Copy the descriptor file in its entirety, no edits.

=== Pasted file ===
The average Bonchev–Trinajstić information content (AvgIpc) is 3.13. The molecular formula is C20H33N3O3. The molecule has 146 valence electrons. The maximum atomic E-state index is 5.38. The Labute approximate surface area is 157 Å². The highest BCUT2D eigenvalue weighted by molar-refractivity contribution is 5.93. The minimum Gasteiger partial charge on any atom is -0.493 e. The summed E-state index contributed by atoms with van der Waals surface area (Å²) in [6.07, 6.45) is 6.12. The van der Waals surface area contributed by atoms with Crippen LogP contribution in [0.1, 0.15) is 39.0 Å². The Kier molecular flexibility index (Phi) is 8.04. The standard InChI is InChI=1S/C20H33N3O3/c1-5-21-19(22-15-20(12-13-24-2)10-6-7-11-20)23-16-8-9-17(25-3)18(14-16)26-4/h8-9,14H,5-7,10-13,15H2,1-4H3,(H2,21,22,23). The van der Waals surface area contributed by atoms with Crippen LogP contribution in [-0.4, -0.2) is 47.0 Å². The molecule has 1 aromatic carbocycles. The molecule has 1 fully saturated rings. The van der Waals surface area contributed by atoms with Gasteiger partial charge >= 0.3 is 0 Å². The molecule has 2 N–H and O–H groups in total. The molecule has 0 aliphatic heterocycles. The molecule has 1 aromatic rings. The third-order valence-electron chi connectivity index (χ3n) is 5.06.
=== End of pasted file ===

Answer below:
The average Bonchev–Trinajstić information content (AvgIpc) is 3.13. The molecular formula is C20H33N3O3. The molecule has 146 valence electrons. The maximum atomic E-state index is 5.38. The Labute approximate surface area is 157 Å². The highest BCUT2D eigenvalue weighted by molar-refractivity contribution is 5.93. The minimum Gasteiger partial charge on any atom is -0.493 e. The summed E-state index contributed by atoms with van der Waals surface area (Å²) in [6.07, 6.45) is 6.12. The van der Waals surface area contributed by atoms with Crippen LogP contribution in [0.1, 0.15) is 39.0 Å². The Kier molecular flexibility index (Phi) is 8.04. The standard InChI is InChI=1S/C20H33N3O3/c1-5-21-19(22-15-20(12-13-24-2)10-6-7-11-20)23-16-8-9-17(25-3)18(14-16)26-4/h8-9,14H,5-7,10-13,15H2,1-4H3,(H2,21,22,23). The van der Waals surface area contributed by atoms with Crippen LogP contribution in [-0.4, -0.2) is 47.0 Å². The molecule has 1 aromatic carbocycles. The molecule has 1 fully saturated rings. The van der Waals surface area contributed by atoms with Gasteiger partial charge >= 0.3 is 0 Å². The molecule has 2 N–H and O–H groups in total. The molecule has 0 aliphatic heterocycles. The molecule has 1 aromatic rings. The third-order valence-electron chi connectivity index (χ3n) is 5.06.